The building of a new railroad in this country is cause for astonishment. Since the Dutch left in 1945, instead of adding to the rail network, it has been allowed to shrink. A worrying surprise: from 7,500 kilometers, only 4,678 kilometers remain.
This nation has had seven presidents, and none of them have been serious about expanding mass rail transport. According to data from the 2015-2016 infrastructure initiative, railroads account for only eight percent of passengers, compared with roads, which have a 90 percent share. It is no surprise that traffic congestion and air pollution are at such high levels.
In 2011, there seemed to be an awareness of the need to put the railroad system right. The government produced a 2030 National Railroads Master Plan. This master plan, which included the building of railroads in Sulawesi and Kalimantan, was very similar to the railroad blueprint produced by the Dutch in 1925. But once again, it only looked good on paper. Many projects went nowhere. The construction of a railroad from Soekarno-Hatta Airport to Manggarai Station is one example. The project should have been completed in 2017, but was delayed. And almost nothing has been heard of the Jakarta-Bandung fast rail link announced by President Joko Widodo in 2015.
And before it has seen these promises realized, the Transportation Ministry has come up with another proposal: the restoration of 1,600 kilometers of disused railroad tracks in Java and Madura. This has attracted much praise, but the government should stop making unrealistic promises and start taking real measures. They can start by finishing the projects they have promised, such as the laying of double-double tracks in Java.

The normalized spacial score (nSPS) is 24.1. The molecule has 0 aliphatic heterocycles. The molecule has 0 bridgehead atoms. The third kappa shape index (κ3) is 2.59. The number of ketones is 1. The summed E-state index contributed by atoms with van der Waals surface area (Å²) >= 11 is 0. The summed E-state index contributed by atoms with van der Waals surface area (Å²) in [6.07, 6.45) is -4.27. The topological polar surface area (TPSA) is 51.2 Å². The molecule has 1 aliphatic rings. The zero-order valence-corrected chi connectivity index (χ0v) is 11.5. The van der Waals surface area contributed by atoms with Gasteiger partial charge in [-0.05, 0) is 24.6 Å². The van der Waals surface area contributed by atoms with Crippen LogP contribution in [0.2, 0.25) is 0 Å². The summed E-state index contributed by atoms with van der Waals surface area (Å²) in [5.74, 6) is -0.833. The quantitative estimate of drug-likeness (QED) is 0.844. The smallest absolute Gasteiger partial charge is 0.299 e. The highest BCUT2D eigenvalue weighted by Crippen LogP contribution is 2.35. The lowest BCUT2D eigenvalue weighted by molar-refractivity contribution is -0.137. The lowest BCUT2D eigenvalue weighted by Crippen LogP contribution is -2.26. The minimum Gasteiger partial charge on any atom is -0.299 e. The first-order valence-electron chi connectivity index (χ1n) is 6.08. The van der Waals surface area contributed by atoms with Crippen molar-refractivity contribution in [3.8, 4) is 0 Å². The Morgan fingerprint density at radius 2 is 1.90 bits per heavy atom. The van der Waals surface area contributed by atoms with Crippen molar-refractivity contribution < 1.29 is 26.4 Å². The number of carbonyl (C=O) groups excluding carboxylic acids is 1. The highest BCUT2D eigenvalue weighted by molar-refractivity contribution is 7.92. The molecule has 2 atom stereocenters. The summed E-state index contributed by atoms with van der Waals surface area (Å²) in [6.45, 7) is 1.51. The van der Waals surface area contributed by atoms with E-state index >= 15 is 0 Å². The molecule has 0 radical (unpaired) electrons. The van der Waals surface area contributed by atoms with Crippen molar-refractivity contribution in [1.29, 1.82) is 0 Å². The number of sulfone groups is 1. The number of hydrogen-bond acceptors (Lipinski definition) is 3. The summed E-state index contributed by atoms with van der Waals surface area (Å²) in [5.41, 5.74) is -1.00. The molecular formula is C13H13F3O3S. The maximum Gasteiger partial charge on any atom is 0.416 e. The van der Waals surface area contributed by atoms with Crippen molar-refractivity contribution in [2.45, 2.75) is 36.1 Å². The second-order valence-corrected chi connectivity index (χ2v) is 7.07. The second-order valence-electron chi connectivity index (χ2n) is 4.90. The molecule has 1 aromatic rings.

This nation has been left far behind in terms of railroads. According to data from the McKinsey Global Institute, there are 120,000 kilometers of railroad in China and 65,000 kilometers in India. Indonesia has only 3.8 percent of China’s network. And there is an irony in this country. Railroads continue to be removed to make way for roads, bridges and buildings. This is what happened with the Jalan Diponegoro-Pasar Kembang flyover in Surabaya, even though the tram system was in operation until 1978, and there were plans to restore it.
The politics of neglecting railroads must end. Improvements of the Greater Jakarta Electric Commuter Line should encourage the government to believe that railroads are becoming a necessity. Passenger numbers on the Commuter Line have risen by 122 percent since 2013 to 1,0345,823 per day. This is because of improvements to the system, the addition of coaches from six to 12 per journey and the expansion of stations.
It is important to remember that there is more to building railroads than simply trying to impress. The grinding to a halt of rail projects should make the government evaluate all aspects, from planning and funding to revisions to regulations and acquisition of land. The government must not repeat the errors of the past. Plan railroad projects wisely and in a way that makes business sense. We do not want the bankruptcy of Taiwanese railroads to happen in this country.